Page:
Women in Science? Parents in Science? Minorities in Science? “So what”?

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In the recent paper “Myrmecology, Gender, and Geography: changing demographics of a research community over thirty years” published in Myrmecological News, Andrea Lucky and colleagues examined author gender ratios and publication rates over the past three decades. They found that the number of female authors in myrmecology has risen and approximately 1/3 of authors publishing about ants during 2008-2017 were women. Despite the presence of more female researchers, there is still a gender gap between men and women. Here, Manuela de O. Ramalho highlights the main points.

A view by Manuela de O. Ramalho

Why is promoting inclusion and diversity in science important? Well, if you still wonder why, this quote is for you: To do quality science, you must be concerned with inclusion and diversity, because “diversity is a driving force of innovation and creativity in scientific research”. This is also the first sentence of the, in my opinion, brilliant study conducted by Lucky et al. (2020) with the title “Myrmecology, Gender, and Geography: changing demographics of a research community over thirty years”.

If you think about myrmecology, gender, and geography, several researchers likely pop up in your head and with them, several of their research papers. And often you don’t even know the researchers in person, but only their papers, and the more papers published, the more known, researchers are. Unfortunately, counting publications is still how we measure part of our productivity, although few of us decided to become a scientist to produce paper after paper like a machine. Importantly, if we want to serve as an example and inspiration for the next scientific generation, this is certainly not the best way to promote science for future generations. We don’t want to be remembered just because we were a machine for producing papers. I think it is better to be remembered for being a scientist who promoted inclusion, who was a good mentor, who made science more accessible, and who was able to produce papers. We need more variety in terms of people as we all have particular histories and unique backgrounds. And we need to work on gender equality. Lucky et al. (2020) took great care in thinking about the next generations of myrmecologists and this should also be an inspiration for every scientist.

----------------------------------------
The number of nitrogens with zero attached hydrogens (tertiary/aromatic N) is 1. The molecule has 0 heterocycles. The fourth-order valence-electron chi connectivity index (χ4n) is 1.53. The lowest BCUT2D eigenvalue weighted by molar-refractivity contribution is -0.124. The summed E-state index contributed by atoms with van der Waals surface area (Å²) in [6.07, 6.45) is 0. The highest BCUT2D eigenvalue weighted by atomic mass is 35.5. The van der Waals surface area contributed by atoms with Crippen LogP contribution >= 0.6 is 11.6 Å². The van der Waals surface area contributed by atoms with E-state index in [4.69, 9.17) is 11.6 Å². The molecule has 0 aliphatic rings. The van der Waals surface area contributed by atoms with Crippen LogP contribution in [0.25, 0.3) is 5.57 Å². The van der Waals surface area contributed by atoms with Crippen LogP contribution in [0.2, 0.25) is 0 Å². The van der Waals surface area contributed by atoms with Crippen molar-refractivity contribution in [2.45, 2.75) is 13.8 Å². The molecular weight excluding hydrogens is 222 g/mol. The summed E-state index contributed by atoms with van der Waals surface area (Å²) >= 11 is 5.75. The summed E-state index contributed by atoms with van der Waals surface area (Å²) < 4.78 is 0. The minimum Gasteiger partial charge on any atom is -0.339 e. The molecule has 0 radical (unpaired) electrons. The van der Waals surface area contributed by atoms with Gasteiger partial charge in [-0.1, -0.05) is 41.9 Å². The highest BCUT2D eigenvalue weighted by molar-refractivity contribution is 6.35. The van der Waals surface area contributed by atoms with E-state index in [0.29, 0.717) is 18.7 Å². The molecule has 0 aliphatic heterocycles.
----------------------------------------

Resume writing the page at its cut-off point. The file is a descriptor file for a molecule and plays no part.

Lucky et al. (2020) promote the idea that to determine measures to foster inclusion and diversity, the first step is to recognize ourselves as a group and to identify the deficiencies in our communities and commit to addressing them. In this scenario, the authors of this study analyzed the gender composition of the myrmecology community over the past 30 years, focusing on the particularities of each country.